Diversity and inclusion issues can sound fluffy and it’s hard to measure how well the organisation is doing when dealing with non-tangible concepts such as “respect”, “belonging”, “inclusion” etc.

A diverse and inclusive workplace links KPIs with diversity to measure how well they’re doing.

If you don’t know where you are now (how big is the problem?), you don’t know where you want to get to (how big is the gap?).

Some of these requirements to measure how big the problem is are now legal. For example, organisations with over 250 employees are legally required to measure their gender pay gap. This has created a sea change in how organisations tackle this inequality.

Can your organisation take this even further?

Clifford Chance, for example, has taken it a step further and are the first law firm to also report on sexuality and disability pay gap. This can lead to uncomfortable conversations although my belief is that sunlight can be the best disinfectant.

Eversheds Sutherland and DWF now have targets for ethnic minority recruitment. DWF has a target of having at least 10% of senior leadership positions held by ethnic minorities by the end of 2020.

5. Beware of bias, barriers and blind spots

a) Language

Many job descriptions often contain an inadvertent gender bias because of the style and language they are written in. For example, instead of using terms such as “aggressive”, “assertive” or “independent” perhaps using words such as “conscientious”, “dedicated” and “sociable” may appeal to more female candidates. Words do have an impact.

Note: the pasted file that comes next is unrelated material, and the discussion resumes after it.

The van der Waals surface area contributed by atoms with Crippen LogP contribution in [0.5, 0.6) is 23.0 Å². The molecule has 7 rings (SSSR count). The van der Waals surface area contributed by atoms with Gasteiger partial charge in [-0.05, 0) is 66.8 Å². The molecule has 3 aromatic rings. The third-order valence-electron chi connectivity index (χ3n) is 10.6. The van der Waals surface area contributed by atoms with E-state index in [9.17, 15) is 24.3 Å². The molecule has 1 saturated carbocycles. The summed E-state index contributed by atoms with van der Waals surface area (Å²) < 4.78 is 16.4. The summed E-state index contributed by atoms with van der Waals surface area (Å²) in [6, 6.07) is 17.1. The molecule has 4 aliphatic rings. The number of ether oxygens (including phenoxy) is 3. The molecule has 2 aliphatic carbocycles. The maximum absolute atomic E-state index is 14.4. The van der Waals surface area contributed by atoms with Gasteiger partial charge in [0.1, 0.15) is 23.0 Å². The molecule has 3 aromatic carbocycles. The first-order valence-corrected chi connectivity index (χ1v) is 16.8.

Zip ecruiter found that cutting gender-biased terms can increase the number of applicants by 42%.

b) Affinity Bias

We all have affinity bias where we tend to like people in the same image as ourselves. This means that we tend to recruit, promote and socialise with those people who look, sound and have similar experiences to us. This, in turn, may overlook diverse talent. How can we remove these biases?

Hogan Lovells, for example, rolled out unconscious bias training globally for all partners and senior business service managers to examine how bias may impact women.

They used real case studies to illustrate how bias might come in. Sometimes the bias was well-intentioned as some managers would make an assumption that women returning from maternity leave would no longer want to travel on business without having asked her first. This meant she was overlooked for opportunities and exposure to clients which would have enhanced her career.

The BBC examined racial bias. A job seeker with an English sounding name (Adam) was offered three times the number of interviews than an applicant with a Muslim sounding name (Mohammed). The fake candidates applied for 100 jobs as business managers for a position in advertising sales in London. They both had exactly the same CV. The only difference was the name. After less than three months, Adam was offered three times more interviews than Mohammed.

How can we eliminate this bias so that talented diverse applicants are not overlooked?

Many organisations are moving towards blind recruitment where the names on CVs are removed.

Baker McKenzie ensured their interview panels were made up of BAME people, in order, to eliminate racial bias when recruiting trainee solicitors. Reed Smith has introduced contextual recruitment which matches academic achievement against social background and other non-traditional metrics.

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c) Barriers

The Women in Leadership in Law Report (The Law Society {TLS}) has recommended various measures to remove barriers such as:

  • Review your recruitment and selection policies. Does it adversely impact any specific group?
  • Use blind and/or contextual recruitment measures.